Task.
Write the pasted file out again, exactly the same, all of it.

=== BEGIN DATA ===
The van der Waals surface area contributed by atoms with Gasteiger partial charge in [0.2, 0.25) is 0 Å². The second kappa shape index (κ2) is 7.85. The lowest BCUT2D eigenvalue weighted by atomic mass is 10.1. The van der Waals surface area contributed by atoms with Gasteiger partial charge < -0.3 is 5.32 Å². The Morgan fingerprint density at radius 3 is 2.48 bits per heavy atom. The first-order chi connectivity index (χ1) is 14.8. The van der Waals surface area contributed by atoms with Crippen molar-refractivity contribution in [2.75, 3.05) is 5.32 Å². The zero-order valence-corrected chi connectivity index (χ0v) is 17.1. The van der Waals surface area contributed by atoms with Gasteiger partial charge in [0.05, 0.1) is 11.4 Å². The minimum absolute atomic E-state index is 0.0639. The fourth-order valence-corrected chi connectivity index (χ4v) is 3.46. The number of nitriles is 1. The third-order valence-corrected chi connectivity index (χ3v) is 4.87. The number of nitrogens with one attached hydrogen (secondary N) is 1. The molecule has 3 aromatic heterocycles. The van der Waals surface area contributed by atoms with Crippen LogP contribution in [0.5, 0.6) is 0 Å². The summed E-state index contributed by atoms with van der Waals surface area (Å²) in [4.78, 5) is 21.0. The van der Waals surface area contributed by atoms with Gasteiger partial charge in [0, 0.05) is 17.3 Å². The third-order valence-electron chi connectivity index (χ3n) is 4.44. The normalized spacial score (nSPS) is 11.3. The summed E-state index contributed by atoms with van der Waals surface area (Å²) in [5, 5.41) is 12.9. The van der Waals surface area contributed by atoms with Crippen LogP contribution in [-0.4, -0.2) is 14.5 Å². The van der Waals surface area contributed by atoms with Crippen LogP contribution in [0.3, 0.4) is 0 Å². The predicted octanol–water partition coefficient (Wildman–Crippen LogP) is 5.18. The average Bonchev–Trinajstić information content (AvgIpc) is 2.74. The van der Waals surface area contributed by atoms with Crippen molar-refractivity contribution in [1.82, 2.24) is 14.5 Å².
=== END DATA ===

The van der Waals surface area contributed by atoms with Gasteiger partial charge in [0.2, 0.25) is 0 Å². The second kappa shape index (κ2) is 7.85. The lowest BCUT2D eigenvalue weighted by atomic mass is 10.1. The van der Waals surface area contributed by atoms with Gasteiger partial charge < -0.3 is 5.32 Å². The Morgan fingerprint density at radius 3 is 2.48 bits per heavy atom. The first-order chi connectivity index (χ1) is 14.8. The van der Waals surface area contributed by atoms with Crippen molar-refractivity contribution in [2.75, 3.05) is 5.32 Å². The zero-order valence-corrected chi connectivity index (χ0v) is 17.1. The van der Waals surface area contributed by atoms with Gasteiger partial charge in [0.05, 0.1) is 11.4 Å². The minimum absolute atomic E-state index is 0.0639. The fourth-order valence-corrected chi connectivity index (χ4v) is 3.46. The number of nitriles is 1. The third-order valence-corrected chi connectivity index (χ3v) is 4.87. The number of nitrogens with one attached hydrogen (secondary N) is 1. The molecule has 3 aromatic heterocycles. The van der Waals surface area contributed by atoms with Crippen LogP contribution in [0.5, 0.6) is 0 Å². The summed E-state index contributed by atoms with van der Waals surface area (Å²) in [4.78, 5) is 21.0. The van der Waals surface area contributed by atoms with Gasteiger partial charge in [0, 0.05) is 17.3 Å². The third-order valence-electron chi connectivity index (χ3n) is 4.44. The normalized spacial score (nSPS) is 11.3. The summed E-state index contributed by atoms with van der Waals surface area (Å²) in [5, 5.41) is 12.9. The van der Waals surface area contributed by atoms with Crippen LogP contribution in [-0.4, -0.2) is 14.5 Å². The van der Waals surface area contributed by atoms with Crippen LogP contribution in [0.3, 0.4) is 0 Å². The predicted octanol–water partition coefficient (Wildman–Crippen LogP) is 5.18. The average Bonchev–Trinajstić information content (AvgIpc) is 2.74. The van der Waals surface area contributed by atoms with Crippen molar-refractivity contribution in [1.82, 2.24) is 14.5 Å².